Data Science Ph.D. Dissertation Defense | Ricardo Flores | Tuesday, Sept. 26th @ 9:00am

Tuesday, September 26, 2023
9:00 am to 10:00 am

United States

Floor/Room #
Hagglund 301 Conference Room



Ricardo Flores, Ph.D. Candidate

Tuesday, September 26, 2023

Time: 9:00 a.m. – 10:00 a.m.

Location: Hagglund 301, Campus Center


Committee Members

Prof. Elke Rundensteiner (Advisor), Computer Science & Data Science, WPI

Prof. Xiaozhong Liu, Computer Science & Data Science, WPI

Prof. Nima Kordzadeh, Business School & Data Science, WPI

Prof. Farah Shamout, Computer Engineering, NYU-Abu Dhabi


Title: Multi-modal Models for Depression Screening



Depression is a very common mental health disorder. Due to the limited number of trained clinicians, mental health screening is very costly. By contrast, with the increasing technology in audio-visual speech recognition, a virtual interviewer may represent an affordable alternative for depression screening.  Prior research has focused on classifying depression with high performance using either audio, text, or images as input.  These modalities introduce new challenges for training a virtual interviewer using deep learning, including, small sample size, multi-modalities, and long recording video-audio. 

First, I study voice recording to quantify the effect of including follow-up questions in clinical interviews for depression screening. Training transfer learning models on the popular Distress Analysis Interview Corpus - Wizard-of-Oz (DAIC-WOZ). Second, I move a step forward and propose AudiFace, a multi-modal deep learning model that consumes temporal facial features, recorded audio, and transcripts to screen for depression. AudiFace combines pre-trained transfer learning models and bidirectional LSTM with self-attention layers to capture the long relationships within sequences. However, AudiFace uses a simple concatenation of the three uni-modal embeddings into one representation. Hence, I also propose WavFace, a multimodal transformer-based model that inputs audio and temporal facial features. WavFace applies an explicit alignment method for both modalities, and then uses a sequential and spatial self-attention over the alignment for depression screening.  Finally, to tackle the above-mentioned small datasets challenge, common in the mental health community, I leverage multi-task learning with auxiliary task to boost mental health performance. Where the two tasks are depression screening and post-traumatic stress disorder (PTSD), while the auxiliary task is the missing value imputation. The results achieved in all 15 datasets from DAIC-WOZ suggest that these advanced strategies of both multi-model and multi-task learning allow to improve the uni-modal representation, and consequently the depression screening metrics. I believe these models provide valuable findings for the future of both mental health screening applications, as well as the clinical screening interviews.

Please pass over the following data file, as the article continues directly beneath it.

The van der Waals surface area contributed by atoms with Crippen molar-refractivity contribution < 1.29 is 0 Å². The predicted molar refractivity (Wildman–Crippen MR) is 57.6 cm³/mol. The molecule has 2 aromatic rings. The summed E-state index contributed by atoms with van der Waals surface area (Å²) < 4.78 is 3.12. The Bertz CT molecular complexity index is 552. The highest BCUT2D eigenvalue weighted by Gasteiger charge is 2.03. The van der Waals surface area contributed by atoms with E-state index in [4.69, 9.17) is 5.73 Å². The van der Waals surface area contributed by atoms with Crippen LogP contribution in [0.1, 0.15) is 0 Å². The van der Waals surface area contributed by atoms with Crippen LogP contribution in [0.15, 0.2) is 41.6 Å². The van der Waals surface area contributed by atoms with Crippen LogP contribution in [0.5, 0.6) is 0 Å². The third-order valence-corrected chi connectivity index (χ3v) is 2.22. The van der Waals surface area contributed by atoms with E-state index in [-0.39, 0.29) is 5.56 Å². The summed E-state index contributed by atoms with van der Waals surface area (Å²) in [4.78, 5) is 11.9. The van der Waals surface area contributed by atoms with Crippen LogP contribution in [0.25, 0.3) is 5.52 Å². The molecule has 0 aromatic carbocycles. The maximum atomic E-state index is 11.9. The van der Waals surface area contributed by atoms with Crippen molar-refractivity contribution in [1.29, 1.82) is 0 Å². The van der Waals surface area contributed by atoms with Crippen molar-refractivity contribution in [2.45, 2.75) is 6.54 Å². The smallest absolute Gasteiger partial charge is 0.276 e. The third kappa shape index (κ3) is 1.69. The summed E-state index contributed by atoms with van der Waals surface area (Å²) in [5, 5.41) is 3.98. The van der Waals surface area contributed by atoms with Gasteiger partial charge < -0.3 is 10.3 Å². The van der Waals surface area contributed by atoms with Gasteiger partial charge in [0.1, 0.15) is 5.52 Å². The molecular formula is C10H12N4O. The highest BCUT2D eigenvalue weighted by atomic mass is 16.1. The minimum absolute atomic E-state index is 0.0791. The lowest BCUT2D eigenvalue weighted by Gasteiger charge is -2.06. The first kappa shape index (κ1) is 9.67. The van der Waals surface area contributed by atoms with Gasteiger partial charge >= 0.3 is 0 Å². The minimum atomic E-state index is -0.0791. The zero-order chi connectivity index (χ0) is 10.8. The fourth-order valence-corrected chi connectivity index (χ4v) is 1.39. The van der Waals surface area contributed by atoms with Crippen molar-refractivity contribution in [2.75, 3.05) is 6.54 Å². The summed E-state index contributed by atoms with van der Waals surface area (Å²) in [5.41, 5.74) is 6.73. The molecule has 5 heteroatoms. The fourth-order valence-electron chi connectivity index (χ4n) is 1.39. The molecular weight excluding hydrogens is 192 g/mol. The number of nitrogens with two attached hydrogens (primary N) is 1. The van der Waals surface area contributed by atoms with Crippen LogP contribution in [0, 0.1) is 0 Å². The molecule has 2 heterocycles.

Data Science
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Kelsey Briggs